Chefs Butter Up Menus

Amidst the hullabaloo about butter coffee (let's not even get into that and acknowledge its existence), it's evident that butter is back in a big way. It had some hard knocks over the years due largely to fad diets and Paula Deen's public antics, but everyone's favorite fat has come a long way. And dexterous chefs know that not only is butter a peerless resource for enriching dishes, but it serves as a great blank canvas for other flavors in the form of compound butters. Since lipids cling to supplemental flavors so well, compound butters are an excellent way to imbue rich, lustrous sensations to just about anything, from grilled vegetables to pasta, beef, and more. Not coffee. Here's a salacious, drool-able roundup of compound butters to put in your mouth right now. Like, go eat. 

Honey Butter Fried Chicken
(Honey Butter Fried Chicken)

Pie shops don't shy away from butter. An essential ingredient in pie crusts, streusels, and fillings, butter is a crucial component at places like Bang Bang Pie Shop. But even beyond pie, butter is front-and-center on Bang Bang's biscuits. Not only are these fluffy biscuits innately buttery in and of themselves, but the shop boasts a dizzying array of seasonal compound butters as well, designed to accompany biscuits as supplements. Dijon-ramp butter, honey-almond butter, and orange-lavender butter are among the dynamic roster of riches. 

Honey Butter Fried Chicken is a place so ardent about compound butters they named their restaurant after it. Actually, the concept developed out of a strong fan following for Sunday Dinner Club's successful fried chicken dinners, wherein chefs Christine Cikowski and Joshua Kulp received acclaim for their honey butter-adjoined fried chicken. This grew into a brick-and-mortar restaurant concept in Avondale, where the crux of the menu is hinged on crispy fried chicken served with silken dollops of sweet honey butter. It sounds indulgent, but the duo works so well together. Honey butter is the best way to gild the deep-fried lily anyway.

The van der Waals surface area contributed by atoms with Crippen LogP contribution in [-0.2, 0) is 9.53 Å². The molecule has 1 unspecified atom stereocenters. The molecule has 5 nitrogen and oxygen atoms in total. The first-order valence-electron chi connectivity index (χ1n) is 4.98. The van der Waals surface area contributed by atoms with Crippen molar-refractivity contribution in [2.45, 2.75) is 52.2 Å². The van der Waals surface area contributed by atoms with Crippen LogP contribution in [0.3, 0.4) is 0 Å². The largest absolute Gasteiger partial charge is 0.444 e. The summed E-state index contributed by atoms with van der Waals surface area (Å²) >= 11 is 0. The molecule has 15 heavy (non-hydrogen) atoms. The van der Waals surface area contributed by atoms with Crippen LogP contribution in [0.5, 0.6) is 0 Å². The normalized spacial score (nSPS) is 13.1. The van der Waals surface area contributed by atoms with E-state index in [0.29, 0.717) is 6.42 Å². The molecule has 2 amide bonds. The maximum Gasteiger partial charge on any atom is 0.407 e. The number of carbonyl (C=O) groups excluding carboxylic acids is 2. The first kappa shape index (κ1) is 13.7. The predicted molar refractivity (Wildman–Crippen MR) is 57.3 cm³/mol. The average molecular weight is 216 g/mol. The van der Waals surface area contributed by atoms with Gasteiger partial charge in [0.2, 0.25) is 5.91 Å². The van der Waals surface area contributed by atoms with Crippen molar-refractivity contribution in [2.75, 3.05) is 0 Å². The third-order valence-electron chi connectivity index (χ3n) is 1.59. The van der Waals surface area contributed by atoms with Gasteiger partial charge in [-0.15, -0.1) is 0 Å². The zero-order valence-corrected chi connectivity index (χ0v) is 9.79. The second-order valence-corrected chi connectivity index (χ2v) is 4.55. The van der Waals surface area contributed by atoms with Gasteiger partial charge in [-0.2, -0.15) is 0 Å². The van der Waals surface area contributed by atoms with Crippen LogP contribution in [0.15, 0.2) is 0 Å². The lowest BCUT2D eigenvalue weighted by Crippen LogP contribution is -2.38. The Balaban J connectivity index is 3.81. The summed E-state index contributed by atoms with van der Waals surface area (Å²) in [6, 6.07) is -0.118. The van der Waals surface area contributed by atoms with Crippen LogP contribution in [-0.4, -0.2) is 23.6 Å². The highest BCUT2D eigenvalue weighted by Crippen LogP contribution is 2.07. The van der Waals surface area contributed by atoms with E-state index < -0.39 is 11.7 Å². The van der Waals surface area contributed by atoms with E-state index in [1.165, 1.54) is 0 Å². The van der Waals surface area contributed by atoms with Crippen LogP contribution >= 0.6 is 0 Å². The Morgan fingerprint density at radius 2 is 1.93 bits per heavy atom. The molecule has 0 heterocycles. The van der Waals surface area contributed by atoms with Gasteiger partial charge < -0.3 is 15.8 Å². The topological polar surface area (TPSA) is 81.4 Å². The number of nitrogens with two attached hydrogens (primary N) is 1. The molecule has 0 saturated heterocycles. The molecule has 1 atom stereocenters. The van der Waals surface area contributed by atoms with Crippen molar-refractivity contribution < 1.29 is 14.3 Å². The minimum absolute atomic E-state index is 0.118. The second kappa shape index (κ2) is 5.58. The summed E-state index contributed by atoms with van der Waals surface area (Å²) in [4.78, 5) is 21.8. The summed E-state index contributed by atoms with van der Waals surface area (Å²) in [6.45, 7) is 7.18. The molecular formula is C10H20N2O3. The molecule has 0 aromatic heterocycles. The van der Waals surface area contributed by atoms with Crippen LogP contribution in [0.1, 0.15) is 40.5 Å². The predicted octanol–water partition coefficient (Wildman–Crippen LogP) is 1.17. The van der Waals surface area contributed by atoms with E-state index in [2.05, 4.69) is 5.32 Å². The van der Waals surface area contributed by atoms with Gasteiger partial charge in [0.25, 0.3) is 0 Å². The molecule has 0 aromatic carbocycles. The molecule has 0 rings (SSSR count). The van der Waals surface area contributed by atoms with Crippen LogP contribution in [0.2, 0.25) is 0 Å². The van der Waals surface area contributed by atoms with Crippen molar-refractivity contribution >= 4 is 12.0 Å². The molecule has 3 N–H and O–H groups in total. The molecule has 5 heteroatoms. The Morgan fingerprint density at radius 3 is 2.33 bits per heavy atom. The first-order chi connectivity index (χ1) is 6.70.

At Mott St, executive chef Edward Kim is adapting vigorous Asian flavors into butters to adjoin vegetables and mushrooms. Think sahmjang butter with grilled leeks and chopped almonds, and miso butter served to embolden pan-seared oyster mushrooms with thyme. 

New to the food menu at The Drawing Room is a seasonal riff on that Mexican street food favorite: elotes. Aka succulent sweet corn enriched with ramp butter, chili-lime sar vecchio aioli, pickled ramps, and ancho pepper. 

Find your way to Found in Evanston and follow the aroma of blood orange butter, which lends a rich, citrusy splash of flavor to a whole-roasted shrimp dish. For chef Nicole Pederson, fusing blood orange with butter is a surefire way to balance fat with some zesty vibrancy. The rest of the dish contains baby bok choy, and other citruses. 

Possibly the richest butter on the market right now is the bone marrow butter at Sepia. Sound decadent enough for you? It's basically meat butter combined with actual butter and served with ricotta cavatelli, fava beans, ramps, and stinging nettles. 

Steak and blue cheese go together like peanut butter and jelly. At The Signature Room, chef Cardel Reid raises the bar on the commonplace duo by making a compound butter out of Cabrales blue cheese and serving it atop grilled petit filet. Much more than a standard blue cheese topping, this stuff melts down atop the steak, enriching it with aromatic, buttery flavor. It's all served with wilted wild greens and natural sauce. 

TWO may very well be the reigning champ of compound butters. The menu changes frequently, but recent items include bruschetta with summer vegetables and carrot butter, housemade biscuit with ramp butter, and Alaskan halibut en pappillote with spring onions, sugar snap peas, shiitake mushrooms, and walnut butter. 

- Matt Kirouac